In recent years, Parisian label A.P.C. has cast the net far and wide for its INTERACTION series of collaborations. Chitose Abe’s sacai took the reins for INTERACTION#9, before Los Angeles store RTH and London’s GIMME 5 joined for the next two installments. The 12th and 13th interactions saw A.P.C. joined by two long-term collaborators – Suzanne Koller and Jessica Ogden respectively – before the label announced a partnership with Lacoste for its latest release.
“It’s like musicians jamming, it’s like chefs cooking together,” A.P.C. founder and creative director Jean Touitou tells HYPEBEAST of the label’s collaboration strategy. The collaboration with Lacoste is a continuation of this, with Touitou and Louise Trotter bringing their own ideas as well as the archives and heritage of their brands. “It’s probably magic,” Touitou continues, “Louise could understand our ideas without any struggle.”
For Trotter, who joined Lacoste as creative director in 2018, collaboration with A.P.C. brings with it her own personal memories. “I can recall the first store in Paris on rue de Fleur that I used to religiously visit on my first trips to the city,” she says. “A.P.C. was part of my Parisian experience long before Paris became my home. Bringing together A.P.C. and my work at Lacoste felt totally natural.”
The collection itself mixes each brand’s identity, with sportswear pieces and military references sitting alongside ‘90s influences. A.P.C.'s signature denim is used on a windbreaker – which comes in navy blue nylon and khaki gabardine – while the Lacoste polo is reinterpreted with an oversized fit and a patchwork construction. Running throughout the collection is a focus on everyday items and essential pieces.
"Collaborations are about dialogue, being open to other philosophies and to bring together creative minds."
This idea of a “daily uniform,” as Trotter calls it, is an important link between A.P.C. and Lacoste, in terms of both their work and how Trotter and Touitou dress. “Jean has worn a Lacoste polo for years, because of which he has become a connoisseur,” she says. “At the same time, I have been wearing A.P.C. denim for decades, swapping the “worn in” for new with my husband every Christmas. We wanted to collaborate on those everyday icons sharing personal knowledge, with the goal of bringing different viewpoints. The smallest of details created long discussions.” Approaching these discussions, Touitou certainly brought his own knowledge. “I have tried to achieve such essentials for 35 years now,” he says.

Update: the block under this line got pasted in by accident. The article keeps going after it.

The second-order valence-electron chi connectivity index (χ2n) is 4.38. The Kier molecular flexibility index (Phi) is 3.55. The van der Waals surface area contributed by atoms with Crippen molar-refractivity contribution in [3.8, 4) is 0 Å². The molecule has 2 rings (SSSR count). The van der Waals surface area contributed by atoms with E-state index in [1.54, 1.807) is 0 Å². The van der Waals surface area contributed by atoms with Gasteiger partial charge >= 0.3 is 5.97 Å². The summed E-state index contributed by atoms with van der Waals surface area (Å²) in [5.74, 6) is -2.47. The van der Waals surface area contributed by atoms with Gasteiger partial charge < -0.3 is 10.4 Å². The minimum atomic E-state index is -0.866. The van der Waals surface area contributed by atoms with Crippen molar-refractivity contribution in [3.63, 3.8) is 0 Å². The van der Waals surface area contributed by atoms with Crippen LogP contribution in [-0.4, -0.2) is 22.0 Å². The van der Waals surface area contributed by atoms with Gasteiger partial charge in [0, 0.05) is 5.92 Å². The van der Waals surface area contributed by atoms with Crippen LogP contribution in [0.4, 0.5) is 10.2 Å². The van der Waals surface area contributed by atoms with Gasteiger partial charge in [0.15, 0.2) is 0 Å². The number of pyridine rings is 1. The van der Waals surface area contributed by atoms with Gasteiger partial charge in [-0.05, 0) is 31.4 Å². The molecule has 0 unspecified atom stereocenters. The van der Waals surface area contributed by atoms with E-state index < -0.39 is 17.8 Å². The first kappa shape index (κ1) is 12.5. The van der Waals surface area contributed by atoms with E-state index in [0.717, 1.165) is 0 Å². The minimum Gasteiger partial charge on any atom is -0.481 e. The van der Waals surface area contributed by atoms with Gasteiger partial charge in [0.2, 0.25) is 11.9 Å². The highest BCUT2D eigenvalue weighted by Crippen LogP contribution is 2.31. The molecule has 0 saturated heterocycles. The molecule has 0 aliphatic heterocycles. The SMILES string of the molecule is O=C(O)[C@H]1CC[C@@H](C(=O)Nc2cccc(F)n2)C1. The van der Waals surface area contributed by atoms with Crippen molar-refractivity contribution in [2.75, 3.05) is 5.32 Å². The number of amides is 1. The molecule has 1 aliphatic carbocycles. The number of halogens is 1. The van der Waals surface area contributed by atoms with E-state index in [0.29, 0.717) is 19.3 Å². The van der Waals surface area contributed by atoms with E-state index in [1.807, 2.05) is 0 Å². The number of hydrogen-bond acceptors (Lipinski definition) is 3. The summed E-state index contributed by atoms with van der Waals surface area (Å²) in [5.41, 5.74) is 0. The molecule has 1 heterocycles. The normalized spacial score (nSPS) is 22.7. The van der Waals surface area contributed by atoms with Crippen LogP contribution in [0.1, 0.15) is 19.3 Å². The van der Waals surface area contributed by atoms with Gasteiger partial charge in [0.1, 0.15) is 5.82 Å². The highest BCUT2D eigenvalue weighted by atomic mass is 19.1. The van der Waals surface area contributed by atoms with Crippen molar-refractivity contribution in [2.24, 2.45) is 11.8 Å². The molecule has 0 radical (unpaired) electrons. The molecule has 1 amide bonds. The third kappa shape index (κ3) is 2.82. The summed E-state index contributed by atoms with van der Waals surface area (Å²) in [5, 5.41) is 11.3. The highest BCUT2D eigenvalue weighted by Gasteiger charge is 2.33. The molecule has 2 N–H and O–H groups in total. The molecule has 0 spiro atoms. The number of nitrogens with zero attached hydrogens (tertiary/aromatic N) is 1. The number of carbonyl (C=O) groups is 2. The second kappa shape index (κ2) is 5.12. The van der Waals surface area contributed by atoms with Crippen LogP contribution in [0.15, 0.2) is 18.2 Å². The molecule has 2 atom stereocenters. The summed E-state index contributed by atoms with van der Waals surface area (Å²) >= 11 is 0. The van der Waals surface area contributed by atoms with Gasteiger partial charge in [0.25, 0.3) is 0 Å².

While the essential pieces are a nod to each brand’s ethos, the collection is filled with other references to their identities. The collection’s color palette focuses heavily on khaki green and navy blue, which, Trotter says, celebrate the “utilitarian codes of A.P.C.” and “classic Lacoste neutral” respectively. Another indication of how the brands have worked together is the capsule’s logo, which mixes A.P.C. branding with Lacoste’s well-known crocodile. “The collaboration is the unification of our brand logos, which came together in a very immediate and effortless way,” Trotter says. “It sums up the process of working with Jean and his team.”
As well as being an extension of A.P.C.’s INTERACTION series, this collection is also a continuation of Lacoste’s embrace of collaborations, opening up the archive to new voices and visions. “Rene Lacoste was continuously looking to improve his game and his ideas. Collaboration is an opportunity to see things in a new way and to learn,” Trotter adds. “Collaborations are about dialogue, being open to other philosophies and to bring together creative minds. But most of all, to create clothes that people can love and cherish.”
The full collection – which also includes sneakers, socks, a giant tote bag and a collaborative candle inspired by a stroll to the tennis courts in Luxembourg Gardens – is due to release on June 8.